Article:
The Islamic State, which at its peak controlled territories straddling the Iraq-Syria border of the size of Great Britain, is now fighting for half a square kilometre in eastern Syria. The Syrian Democratic Forces, the Kurdish-led rebel group assisted by the U.S., has effectively laid siege to Baghouz, the eastern Syrian village where about 500 IS jihadists along with 4,000 women and children are caught. When the IS lost bigger cities such as Raqqa and Deir Ezzor in eastern Syria, militants moved to Baghouz and the deserts in the south. After the SDF moved to Baghouz, several civilians fled the village. The Syrian Observatory for Human Rights estimates that nearly 59,000 people have left IS-held territory since December, and at least 4,000 jihadists have surrendered since February. Both President Donald Trump and the SDF commanders say victory against the IS is imminent. Victory in Baghouz will also mean the IS’s territorial caliphate is shattered. Since the battle for Kobane in 2015, which marked the beginning of the end of the IS, Syrian Kurdish rebels have been in the forefront of the war. Naturally, the SDF would claim the final victory against the IS.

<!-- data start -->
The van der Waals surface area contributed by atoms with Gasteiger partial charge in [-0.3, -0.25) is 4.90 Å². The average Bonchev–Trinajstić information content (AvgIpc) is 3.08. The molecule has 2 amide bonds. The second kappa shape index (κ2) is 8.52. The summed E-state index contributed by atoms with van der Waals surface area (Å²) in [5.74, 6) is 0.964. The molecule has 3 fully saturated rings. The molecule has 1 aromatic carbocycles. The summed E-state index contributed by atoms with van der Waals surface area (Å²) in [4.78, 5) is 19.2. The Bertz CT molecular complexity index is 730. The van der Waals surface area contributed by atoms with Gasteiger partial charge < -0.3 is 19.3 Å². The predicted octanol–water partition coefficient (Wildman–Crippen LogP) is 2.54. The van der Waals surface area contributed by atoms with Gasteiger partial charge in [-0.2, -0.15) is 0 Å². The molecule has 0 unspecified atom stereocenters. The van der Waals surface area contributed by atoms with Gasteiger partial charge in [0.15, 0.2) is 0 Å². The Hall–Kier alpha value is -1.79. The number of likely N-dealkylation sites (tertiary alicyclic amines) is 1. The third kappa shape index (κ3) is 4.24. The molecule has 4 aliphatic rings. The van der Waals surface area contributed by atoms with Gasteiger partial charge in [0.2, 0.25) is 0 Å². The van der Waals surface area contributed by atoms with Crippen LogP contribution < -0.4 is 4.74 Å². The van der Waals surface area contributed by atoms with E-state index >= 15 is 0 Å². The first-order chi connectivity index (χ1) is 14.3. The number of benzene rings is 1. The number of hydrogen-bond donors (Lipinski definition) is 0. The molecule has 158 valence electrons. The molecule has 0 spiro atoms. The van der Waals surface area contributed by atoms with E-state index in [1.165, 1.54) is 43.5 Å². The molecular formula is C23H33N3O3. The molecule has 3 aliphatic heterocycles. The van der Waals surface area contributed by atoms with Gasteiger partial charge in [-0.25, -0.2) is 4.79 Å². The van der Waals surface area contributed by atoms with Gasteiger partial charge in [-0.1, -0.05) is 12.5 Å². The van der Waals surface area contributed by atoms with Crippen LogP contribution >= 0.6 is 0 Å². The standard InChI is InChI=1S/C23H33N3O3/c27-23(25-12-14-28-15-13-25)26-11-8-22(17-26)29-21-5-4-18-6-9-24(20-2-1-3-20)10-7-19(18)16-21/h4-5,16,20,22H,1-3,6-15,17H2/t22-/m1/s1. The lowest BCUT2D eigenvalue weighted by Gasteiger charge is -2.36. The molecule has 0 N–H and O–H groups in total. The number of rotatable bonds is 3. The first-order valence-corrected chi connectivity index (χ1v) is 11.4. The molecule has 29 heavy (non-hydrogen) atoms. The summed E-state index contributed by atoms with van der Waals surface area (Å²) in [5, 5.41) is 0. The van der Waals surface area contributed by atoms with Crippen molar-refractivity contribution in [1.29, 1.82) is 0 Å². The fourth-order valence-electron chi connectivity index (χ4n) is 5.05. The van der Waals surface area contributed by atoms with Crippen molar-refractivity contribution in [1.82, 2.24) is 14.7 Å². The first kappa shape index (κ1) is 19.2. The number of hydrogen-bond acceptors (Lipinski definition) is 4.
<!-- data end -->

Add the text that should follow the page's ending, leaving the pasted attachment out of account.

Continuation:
However, the liberation of Baghouz or the destruction of the territorial caliphate does not necessarily mean that the IS has been defeated. It is basically an insurgent-jihadist group. It has established cells, especially in Syria and Iraq, which have continued to carry out terror attacks even as IS territories kept shrinking. The group has a presence in Syria’s vast deserts, a tactic its predecessor, al-Qaeda in Iraq, successfully used when it was in decline during 2006-2011 after its leader Abu Musab al-Zarqawi was killed by the U.S. When the Syrian civil war broke, the remnants of AQI found an opportunity for revival and rebranded themselves as the Jabhat al-Nusra, al-Qaeda’s branch in Syria. The IS was born when al-Nusra split. The U.S., the Kurdish rebels, the Syrian government and other stakeholders in the region should be mindful of the geopolitical and sectarian minefields that groups such as the IS could exploit for their re-emergence. Mr. Trump has already announced the withdrawal of U.S. troops from Syria. The Turkish government of President Recep Tayyip Erdoğan is wary of the rapid rise of the Syrian Kurds, who are organisationally and ideologically aligned with Kurdish rebels on the Turkish side. The Syrian regime, on its part, has vowed to re-establish its authority over the Kurdish autonomous region in the northeast. If Turkey and Syria attack Kurdish rebels, who were vital in the battle against the IS, that would throw northeastern Syria into chaos again, which would suit the jihadists. To avoid this, there must be an orderly U.S. withdrawal and a political solution to the Syrian civil war.